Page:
Cerebro-retinal angiopathies COL4A1 - Theoretical and practical information currently available

Hereditary cerebro-retinal angiopathies with mutation of the COL4A1 gene are one of the rare causes identified thus far of hereditary disease of the small cerebral arteries, with cerebral haemorrhage and leukoencephalopathy. Other clinical signs may be associated with this, either in the patient himself or in one of his relatives, including:

  • infantile neonatal hemiplegia
  • and/or retinal arteriolar tortuosity
  • and/or abnormalities in the eye (cataract, glaucoma)
  • and/or kidney damage (hematuria).

Transmission is autosomic dominant. There are cases that appear to be sporadic because of the existence of new mutations in a patient, neither of whose parents carried the mutation.
The diagnosis of certainty is molecular. The gene implicated is COL4A1, situated on the long arm of chromosome 13. It consists of 52 exons and codes for the alpha chain of Type IV collagen, an essential constituant of basal membranes, especially the basal membranes of blood vessels.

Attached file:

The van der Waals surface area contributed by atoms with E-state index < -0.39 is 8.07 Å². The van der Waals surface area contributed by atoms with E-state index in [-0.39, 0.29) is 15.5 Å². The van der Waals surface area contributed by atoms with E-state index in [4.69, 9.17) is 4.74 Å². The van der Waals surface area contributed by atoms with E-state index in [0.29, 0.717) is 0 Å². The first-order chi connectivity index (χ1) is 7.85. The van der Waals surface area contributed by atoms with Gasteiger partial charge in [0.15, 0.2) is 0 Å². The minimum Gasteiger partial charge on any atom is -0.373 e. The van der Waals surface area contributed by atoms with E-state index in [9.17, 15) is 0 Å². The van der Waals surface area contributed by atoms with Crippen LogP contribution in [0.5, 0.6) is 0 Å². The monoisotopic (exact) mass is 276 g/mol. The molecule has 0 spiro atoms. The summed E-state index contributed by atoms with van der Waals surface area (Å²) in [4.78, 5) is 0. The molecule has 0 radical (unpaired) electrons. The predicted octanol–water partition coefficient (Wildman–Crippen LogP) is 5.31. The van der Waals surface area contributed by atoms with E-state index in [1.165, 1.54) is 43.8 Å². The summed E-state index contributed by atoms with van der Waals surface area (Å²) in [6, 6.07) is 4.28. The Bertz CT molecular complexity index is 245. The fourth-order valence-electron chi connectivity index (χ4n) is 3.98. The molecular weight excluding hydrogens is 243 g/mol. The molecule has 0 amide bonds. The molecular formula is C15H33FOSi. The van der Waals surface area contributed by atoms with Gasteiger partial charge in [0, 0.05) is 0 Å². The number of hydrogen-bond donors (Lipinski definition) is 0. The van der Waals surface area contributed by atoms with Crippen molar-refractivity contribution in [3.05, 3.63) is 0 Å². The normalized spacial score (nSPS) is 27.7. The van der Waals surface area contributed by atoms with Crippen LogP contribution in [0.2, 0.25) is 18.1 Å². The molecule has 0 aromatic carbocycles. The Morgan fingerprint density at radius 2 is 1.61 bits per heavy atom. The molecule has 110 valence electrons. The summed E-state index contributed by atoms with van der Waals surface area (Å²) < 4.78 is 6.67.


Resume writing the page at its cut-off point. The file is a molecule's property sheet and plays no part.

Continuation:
To date, only 9 mutations have been described in humans on gene COL4A1. Eight of them affect a glycine within the repeated motifs Gly-X-Y in the triple helix domain (two alpha1 chains and one alpha2 chain).
Because of the recent discovery of the implication of this gene, the spectrum of the mutations and the genotype/phenotype correlations have not yet been established. Indications for the prescription of these tests remain to be defined.

To meet the demand of clinicians faced with suspected hereditary cerebro-retinal angiopathies with mutation of the COL4A1 gene, our laboratory has introduced the sequencing of the 52 exons coding for the entire gene as a routine diagnosis.

However, before any blood sample is taken, the case must be discussed (contact E. Tournier Lasserve, Tel: 01 49 95 86 23).